Then it thresholds the image from a grayscale input image into a black-and-white image (Figure 1.2: 3.Threshold). For this application, it is only necessary to separate the light and dark pixels which form the tag. The areas of the image coloured in grey are area with insufficient contrast. These points are excluded from further processing to save time.

Connected components of same coloured pixels (either black or white) are segmented together using a union-find algorithm. Each connected component gets a unique ID (Figure 1.2: 4.Segmentation).

For every black and white connected component neighbours, the border pixels form a cluster (Figure 1.2: 5.Clustering). The pixels that are not included in these clusters get dropped. The clustering gets done efficiently by using a hash table.

Now, for each cluster it tries to fit a quad (Figure 1.2: 6b.Quads). Since the AprilTag is a square, it tries to fit it inside the cluster, this can be at an angle, so many different candidates get picked. First, the points are sorted by an angle in a consistent winding order around their centroid. Corner points are identified by attempting to fit a line to a window of neighbouring points. Line fits are computed using principal component analysis (PCA). The quad fitting step outputs a set of candidate quads for decoding

After the quad candidates a picked, it then uses the original image to sample if there is an AprilTag inside the quad (Figure 1.2: 6c.Samples).

Finally it outputs the detected tags in the image (Figure 1.2: 7.Output). It uses the camera parameters to calculate the relative translation and rotation between the camera and the tag.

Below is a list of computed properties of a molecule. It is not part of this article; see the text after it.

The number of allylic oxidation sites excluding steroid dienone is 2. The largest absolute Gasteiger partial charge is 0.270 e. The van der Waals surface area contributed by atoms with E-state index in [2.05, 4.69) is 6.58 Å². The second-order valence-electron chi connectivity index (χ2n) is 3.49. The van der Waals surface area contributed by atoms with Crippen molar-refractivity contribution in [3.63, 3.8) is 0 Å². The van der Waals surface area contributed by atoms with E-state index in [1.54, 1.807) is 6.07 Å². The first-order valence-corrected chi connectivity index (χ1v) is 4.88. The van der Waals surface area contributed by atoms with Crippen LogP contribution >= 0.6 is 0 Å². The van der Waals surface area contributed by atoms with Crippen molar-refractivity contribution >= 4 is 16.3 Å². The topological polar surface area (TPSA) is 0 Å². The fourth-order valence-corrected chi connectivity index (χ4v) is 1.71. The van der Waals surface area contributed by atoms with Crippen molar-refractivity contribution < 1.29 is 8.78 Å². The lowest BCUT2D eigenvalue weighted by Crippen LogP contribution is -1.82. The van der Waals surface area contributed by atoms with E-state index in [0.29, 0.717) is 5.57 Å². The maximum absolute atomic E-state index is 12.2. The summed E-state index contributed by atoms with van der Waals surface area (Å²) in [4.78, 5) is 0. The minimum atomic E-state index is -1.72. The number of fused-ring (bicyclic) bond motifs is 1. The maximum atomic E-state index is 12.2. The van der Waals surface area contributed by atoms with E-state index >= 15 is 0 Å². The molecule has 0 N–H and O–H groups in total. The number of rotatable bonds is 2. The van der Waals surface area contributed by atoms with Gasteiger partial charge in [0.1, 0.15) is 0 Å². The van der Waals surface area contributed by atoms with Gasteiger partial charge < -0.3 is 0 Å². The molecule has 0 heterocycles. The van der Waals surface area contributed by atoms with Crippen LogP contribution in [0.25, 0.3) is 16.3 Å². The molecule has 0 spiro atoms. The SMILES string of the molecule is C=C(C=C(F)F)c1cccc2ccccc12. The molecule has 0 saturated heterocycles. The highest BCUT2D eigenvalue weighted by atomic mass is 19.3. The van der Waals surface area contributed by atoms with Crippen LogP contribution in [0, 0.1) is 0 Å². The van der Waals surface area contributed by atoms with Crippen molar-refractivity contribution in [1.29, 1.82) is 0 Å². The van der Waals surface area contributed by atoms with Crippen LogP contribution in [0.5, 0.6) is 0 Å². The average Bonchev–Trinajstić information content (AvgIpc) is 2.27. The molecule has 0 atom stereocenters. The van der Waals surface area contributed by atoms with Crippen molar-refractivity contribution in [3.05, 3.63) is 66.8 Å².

For a more detailed explaination on how the detector works, please read the following papers:

Apriltag, Apriltag2, Flexible Layouts for Fiducial Tags

Configurable parameters of the detector

Modified 2020-06-14 by alexushatten

Apriltag3 has some configurable parameters that can increase the speed of the detector, but this can reduce the robustness. Follow this link to find out more about how each parameter affects the detector. These configurations are specific to every use-case, and therefore it needs to be tuned to fit the Autolab conditions.

Extensive tests in different lighting conditions have been conducted, and the optimal configuration for the use of the detector in an Autolab is found to be:

Apriltag3 Parameters
Parameter name Value Explanation
nthreads 3 Number of threads
quad_decimate 2.0 Lowers the resolution of the image that is used to detect quads. Decoding the binary payload is still done at full resolution. A decimation of 2 will reduce the pixels to 1/4th of the original image